Australia, Current Affairs, Inspiration, Lifestyle

Post-Grad Job Search – A 20-Something’s Everyday Concerns

It’s been a few weeks since my last post, and it’s not because terribly exciting events hasn’t happened or even because I’ve been terribly busy. I’ve just been living my life. In the past weeks, I’ve turned 22, celebrated eight months of my relationship, got really sick, had a best friend come visit me from home, started a new job, ended a new job, attended my first rugby game, and all around, just trying to find my niche in this big old world.

But while I’ve been searching high and low for that niche, the world keeps on spinning right along.

Now, I must say my employment record here in Australia is a lot like a teenage romance. Sometimes, on. Sometimes, off. Sometimes, “we’re just talking.” I started as a swim instructor, then added in promotional staffing, while also working as an assistant to a PR firm. Then, I stopped the instructing, and the assistantship was completed. I took a job as “Sales Marketer”, which turned out to be “Door to Door,” which I happily did, for all of two weeks. Until it poured down rain for six hours straight, and I was soaking wet, unsuccessfully banking any commission. That was that.

I think there’s been misplaced pressure, mainly placed on myself BY myself, to land the “perfect” job while I’m living the “dream.” Many people don’t understand how I can move this far to begin with, let alone without a job. When I first moved here, I met with a co-founder of a successful business here in Sydney, who moved here from the UK. He knew how hard it was to break into any industry, especially PR/Marketing, as a recent graduate from another country. He cautioned me to take a serious look at each role I apply for, and even more cautious look at every offer.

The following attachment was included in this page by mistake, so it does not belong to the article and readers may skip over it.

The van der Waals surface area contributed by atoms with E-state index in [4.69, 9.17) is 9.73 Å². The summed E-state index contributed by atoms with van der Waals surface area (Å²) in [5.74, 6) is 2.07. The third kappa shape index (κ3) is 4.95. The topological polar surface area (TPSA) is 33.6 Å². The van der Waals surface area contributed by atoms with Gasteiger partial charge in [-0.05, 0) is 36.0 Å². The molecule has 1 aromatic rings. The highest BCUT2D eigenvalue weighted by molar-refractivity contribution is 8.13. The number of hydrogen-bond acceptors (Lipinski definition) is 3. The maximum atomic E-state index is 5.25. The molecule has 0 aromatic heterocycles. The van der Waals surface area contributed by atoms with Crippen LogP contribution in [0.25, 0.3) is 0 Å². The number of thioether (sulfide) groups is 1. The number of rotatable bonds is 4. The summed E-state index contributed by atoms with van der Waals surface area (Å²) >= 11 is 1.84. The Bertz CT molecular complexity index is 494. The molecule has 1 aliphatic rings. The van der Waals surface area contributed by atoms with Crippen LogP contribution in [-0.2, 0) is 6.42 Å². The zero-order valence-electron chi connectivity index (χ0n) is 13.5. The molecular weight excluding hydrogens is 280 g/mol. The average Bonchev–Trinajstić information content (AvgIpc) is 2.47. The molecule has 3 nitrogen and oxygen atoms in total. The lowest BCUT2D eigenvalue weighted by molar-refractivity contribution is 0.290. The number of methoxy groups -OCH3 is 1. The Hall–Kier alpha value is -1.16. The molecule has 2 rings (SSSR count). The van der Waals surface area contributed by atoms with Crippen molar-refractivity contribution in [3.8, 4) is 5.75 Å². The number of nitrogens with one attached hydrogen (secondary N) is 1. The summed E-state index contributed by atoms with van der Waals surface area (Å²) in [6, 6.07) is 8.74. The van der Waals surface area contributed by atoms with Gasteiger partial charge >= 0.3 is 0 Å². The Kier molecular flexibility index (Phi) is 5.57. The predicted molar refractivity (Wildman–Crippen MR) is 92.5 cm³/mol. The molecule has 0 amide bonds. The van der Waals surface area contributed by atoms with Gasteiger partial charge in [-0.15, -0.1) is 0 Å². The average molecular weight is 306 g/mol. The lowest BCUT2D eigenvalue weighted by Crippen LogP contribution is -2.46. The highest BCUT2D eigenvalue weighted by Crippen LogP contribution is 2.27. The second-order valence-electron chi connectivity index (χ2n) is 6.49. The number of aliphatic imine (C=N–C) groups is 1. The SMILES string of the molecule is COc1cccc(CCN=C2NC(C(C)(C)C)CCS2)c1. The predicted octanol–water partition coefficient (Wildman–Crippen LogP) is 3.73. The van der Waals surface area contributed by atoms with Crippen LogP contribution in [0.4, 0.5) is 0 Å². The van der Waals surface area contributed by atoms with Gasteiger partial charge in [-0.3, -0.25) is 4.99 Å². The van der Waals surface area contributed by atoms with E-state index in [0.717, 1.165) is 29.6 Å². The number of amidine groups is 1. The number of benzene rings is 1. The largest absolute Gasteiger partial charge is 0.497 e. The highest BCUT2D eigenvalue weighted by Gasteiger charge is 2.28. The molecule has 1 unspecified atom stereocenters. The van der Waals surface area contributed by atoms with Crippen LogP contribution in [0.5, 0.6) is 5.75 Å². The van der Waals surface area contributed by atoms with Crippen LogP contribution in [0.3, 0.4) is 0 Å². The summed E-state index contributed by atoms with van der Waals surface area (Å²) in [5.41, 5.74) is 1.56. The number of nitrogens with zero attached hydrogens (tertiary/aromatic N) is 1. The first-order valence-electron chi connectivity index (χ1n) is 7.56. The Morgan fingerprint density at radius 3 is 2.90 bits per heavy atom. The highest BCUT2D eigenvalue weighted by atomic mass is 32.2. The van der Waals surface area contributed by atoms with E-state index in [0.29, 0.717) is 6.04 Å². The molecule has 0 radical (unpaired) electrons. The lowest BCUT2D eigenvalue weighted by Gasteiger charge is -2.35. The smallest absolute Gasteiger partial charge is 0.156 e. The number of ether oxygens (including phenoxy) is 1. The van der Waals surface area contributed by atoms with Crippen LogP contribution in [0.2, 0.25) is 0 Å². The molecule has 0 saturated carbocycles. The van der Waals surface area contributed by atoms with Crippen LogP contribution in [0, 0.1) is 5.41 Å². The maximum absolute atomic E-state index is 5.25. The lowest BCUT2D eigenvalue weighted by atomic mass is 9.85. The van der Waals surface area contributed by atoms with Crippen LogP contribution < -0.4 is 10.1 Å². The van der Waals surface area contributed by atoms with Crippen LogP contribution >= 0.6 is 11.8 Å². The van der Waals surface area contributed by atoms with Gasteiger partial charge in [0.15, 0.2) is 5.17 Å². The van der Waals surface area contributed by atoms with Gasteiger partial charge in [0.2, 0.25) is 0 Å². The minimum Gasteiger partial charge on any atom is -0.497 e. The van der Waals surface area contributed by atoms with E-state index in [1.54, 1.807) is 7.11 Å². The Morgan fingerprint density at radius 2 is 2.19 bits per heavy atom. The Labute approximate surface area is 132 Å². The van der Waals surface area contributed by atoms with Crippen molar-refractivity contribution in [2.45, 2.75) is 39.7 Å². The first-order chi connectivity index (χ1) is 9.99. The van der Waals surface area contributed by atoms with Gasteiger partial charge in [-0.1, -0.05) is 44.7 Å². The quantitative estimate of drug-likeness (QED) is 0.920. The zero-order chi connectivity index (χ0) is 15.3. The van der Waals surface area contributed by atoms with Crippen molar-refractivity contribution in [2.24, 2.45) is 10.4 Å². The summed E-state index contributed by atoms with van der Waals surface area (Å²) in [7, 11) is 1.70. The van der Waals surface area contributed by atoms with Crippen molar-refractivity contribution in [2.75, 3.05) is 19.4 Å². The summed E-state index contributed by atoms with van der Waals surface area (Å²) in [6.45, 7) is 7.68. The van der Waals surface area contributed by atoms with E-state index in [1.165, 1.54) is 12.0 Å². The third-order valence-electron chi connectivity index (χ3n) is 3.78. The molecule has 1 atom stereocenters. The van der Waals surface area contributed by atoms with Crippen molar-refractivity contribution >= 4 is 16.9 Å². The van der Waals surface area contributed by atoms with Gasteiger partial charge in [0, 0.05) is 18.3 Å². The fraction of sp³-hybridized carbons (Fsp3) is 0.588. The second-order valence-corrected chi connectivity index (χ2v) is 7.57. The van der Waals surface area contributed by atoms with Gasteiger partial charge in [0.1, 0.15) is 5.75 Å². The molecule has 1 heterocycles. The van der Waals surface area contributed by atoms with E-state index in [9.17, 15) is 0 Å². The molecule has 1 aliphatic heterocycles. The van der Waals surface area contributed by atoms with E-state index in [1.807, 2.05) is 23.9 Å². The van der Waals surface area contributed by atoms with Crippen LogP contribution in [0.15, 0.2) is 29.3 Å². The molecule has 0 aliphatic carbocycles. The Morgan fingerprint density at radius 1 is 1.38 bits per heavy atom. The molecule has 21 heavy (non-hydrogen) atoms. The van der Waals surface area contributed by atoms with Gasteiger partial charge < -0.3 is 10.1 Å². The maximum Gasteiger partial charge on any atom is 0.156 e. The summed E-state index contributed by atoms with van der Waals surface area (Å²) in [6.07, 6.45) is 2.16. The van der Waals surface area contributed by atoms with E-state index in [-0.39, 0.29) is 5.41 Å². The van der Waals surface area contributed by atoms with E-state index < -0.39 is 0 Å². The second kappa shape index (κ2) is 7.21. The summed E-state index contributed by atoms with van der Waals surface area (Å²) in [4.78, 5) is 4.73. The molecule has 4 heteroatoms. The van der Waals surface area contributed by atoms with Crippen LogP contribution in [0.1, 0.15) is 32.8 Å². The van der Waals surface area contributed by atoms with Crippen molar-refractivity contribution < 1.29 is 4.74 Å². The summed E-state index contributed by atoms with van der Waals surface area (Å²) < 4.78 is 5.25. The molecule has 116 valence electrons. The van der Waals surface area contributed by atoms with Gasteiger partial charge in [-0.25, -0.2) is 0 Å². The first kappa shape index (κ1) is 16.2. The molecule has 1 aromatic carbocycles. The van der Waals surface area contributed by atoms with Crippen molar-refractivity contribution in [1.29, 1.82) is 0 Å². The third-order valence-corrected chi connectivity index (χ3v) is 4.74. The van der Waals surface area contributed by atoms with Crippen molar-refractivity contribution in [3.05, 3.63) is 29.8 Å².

So of course, I jumped on three separate job offers on the spot… I wanted to prove that this was “the dream.” And unfortunately, I’ve found that most recent graduates from the U.S. immediately equate “the dream” to professional success and progression. I wonder if this is why we must post (or gloat) on every job acceptance we ever receive. No matter how mundane, average or even expected. “I officially accepted the position of Junior Assistant to the Assistant of the Sales Coordinator  of my Father’s Company.” We have this need to promote “the dream.”

I’m not saying that other’s countries don’t value professional success. Obviously, they do, or else the world would stop spinning. But I’ve met people from all over the world who are in the mid, even late,-20s, and took a year off to travel, to learn a new language, to surf all of South America, etc. To me, that’s the “dream.” To others, getting married at 21 and starting a family is the “dream.” Why is it, that before majority of people even ask how I am, they ask how my job is going?

When I realized this, I took a step back, and carefully considered every application I sent in. I researched every company I’ve gone into interview with carefully, and I asked questions that are important to my happiness at the company. And while I’m still in the search process, I know because of this hard work and speculation, something good will come.

I want to live “my dream.” Not anyone else’s.

For now, Sydney has been great, can’t wait until spring weather! I’ll be visiting Melbourne in a month, and until then, I’ll keep exploring this amazing city!

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1 Comment

  • Reply wenlushiren August 29, 2014 at 4:23 am

    Wow, never thought finding a job here as Americans could be difficult, at least u don’t speak the broken English as we international students do.
    Still, good luck finding a good job.(kind of my dream too)

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